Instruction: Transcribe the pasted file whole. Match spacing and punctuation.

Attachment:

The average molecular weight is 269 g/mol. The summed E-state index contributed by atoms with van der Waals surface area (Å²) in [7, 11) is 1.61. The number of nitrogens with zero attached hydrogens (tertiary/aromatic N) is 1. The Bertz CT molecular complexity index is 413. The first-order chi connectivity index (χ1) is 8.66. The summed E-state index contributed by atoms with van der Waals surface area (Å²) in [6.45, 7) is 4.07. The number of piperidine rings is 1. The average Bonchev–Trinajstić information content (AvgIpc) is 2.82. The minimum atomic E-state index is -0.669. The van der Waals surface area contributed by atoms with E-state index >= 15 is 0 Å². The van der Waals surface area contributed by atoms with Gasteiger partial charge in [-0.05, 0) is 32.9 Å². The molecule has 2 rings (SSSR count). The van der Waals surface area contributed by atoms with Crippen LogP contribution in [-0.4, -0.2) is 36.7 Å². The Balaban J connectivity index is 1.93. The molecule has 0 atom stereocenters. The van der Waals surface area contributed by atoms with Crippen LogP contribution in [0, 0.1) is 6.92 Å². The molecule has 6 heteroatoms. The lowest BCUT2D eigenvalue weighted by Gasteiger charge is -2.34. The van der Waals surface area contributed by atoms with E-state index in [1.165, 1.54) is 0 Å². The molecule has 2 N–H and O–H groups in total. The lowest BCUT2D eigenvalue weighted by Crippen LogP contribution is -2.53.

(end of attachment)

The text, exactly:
The average molecular weight is 269 g/mol. The summed E-state index contributed by atoms with van der Waals surface area (Å²) in [7, 11) is 1.61. The number of nitrogens with zero attached hydrogens (tertiary/aromatic N) is 1. The Bertz CT molecular complexity index is 413. The first-order chi connectivity index (χ1) is 8.66. The summed E-state index contributed by atoms with van der Waals surface area (Å²) in [6.45, 7) is 4.07. The number of piperidine rings is 1. The average Bonchev–Trinajstić information content (AvgIpc) is 2.82. The minimum atomic E-state index is -0.669. The van der Waals surface area contributed by atoms with E-state index >= 15 is 0 Å². The van der Waals surface area contributed by atoms with Gasteiger partial charge in [-0.05, 0) is 32.9 Å². The molecule has 2 rings (SSSR count). The van der Waals surface area contributed by atoms with Crippen LogP contribution in [-0.4, -0.2) is 36.7 Å². The Balaban J connectivity index is 1.93. The molecule has 0 atom stereocenters. The van der Waals surface area contributed by atoms with Crippen LogP contribution in [0, 0.1) is 6.92 Å². The molecule has 6 heteroatoms. The lowest BCUT2D eigenvalue weighted by Gasteiger charge is -2.34. The van der Waals surface area contributed by atoms with E-state index in [1.165, 1.54) is 0 Å². The molecule has 2 N–H and O–H groups in total. The lowest BCUT2D eigenvalue weighted by Crippen LogP contribution is -2.53.